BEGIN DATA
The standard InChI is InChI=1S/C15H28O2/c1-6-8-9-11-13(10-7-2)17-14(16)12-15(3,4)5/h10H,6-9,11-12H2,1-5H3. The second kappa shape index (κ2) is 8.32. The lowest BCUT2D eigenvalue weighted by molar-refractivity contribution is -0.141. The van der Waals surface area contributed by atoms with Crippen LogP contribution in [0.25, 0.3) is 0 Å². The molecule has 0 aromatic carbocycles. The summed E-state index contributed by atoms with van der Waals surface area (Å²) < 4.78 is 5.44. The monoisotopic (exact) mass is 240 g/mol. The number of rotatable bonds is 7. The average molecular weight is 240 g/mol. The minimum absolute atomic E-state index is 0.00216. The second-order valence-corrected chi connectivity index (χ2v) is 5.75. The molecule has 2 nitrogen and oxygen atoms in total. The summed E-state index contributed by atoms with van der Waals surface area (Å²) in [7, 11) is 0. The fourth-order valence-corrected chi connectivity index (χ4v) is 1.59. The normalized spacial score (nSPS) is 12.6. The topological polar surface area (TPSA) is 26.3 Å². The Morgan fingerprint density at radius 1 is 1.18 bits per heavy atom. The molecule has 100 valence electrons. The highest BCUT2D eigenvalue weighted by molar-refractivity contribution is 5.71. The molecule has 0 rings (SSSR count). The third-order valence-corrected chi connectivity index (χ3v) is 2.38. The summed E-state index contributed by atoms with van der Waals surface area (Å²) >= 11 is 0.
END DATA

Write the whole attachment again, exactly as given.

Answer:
The standard InChI is InChI=1S/C15H28O2/c1-6-8-9-11-13(10-7-2)17-14(16)12-15(3,4)5/h10H,6-9,11-12H2,1-5H3. The second kappa shape index (κ2) is 8.32. The lowest BCUT2D eigenvalue weighted by molar-refractivity contribution is -0.141. The van der Waals surface area contributed by atoms with Crippen LogP contribution in [0.25, 0.3) is 0 Å². The molecule has 0 aromatic carbocycles. The summed E-state index contributed by atoms with van der Waals surface area (Å²) < 4.78 is 5.44. The monoisotopic (exact) mass is 240 g/mol. The number of rotatable bonds is 7. The average molecular weight is 240 g/mol. The minimum absolute atomic E-state index is 0.00216. The second-order valence-corrected chi connectivity index (χ2v) is 5.75. The molecule has 2 nitrogen and oxygen atoms in total. The summed E-state index contributed by atoms with van der Waals surface area (Å²) in [7, 11) is 0. The fourth-order valence-corrected chi connectivity index (χ4v) is 1.59. The normalized spacial score (nSPS) is 12.6. The topological polar surface area (TPSA) is 26.3 Å². The Morgan fingerprint density at radius 1 is 1.18 bits per heavy atom. The molecule has 100 valence electrons. The highest BCUT2D eigenvalue weighted by molar-refractivity contribution is 5.71. The molecule has 0 rings (SSSR count). The third-order valence-corrected chi connectivity index (χ3v) is 2.38. The summed E-state index contributed by atoms with van der Waals surface area (Å²) >= 11 is 0.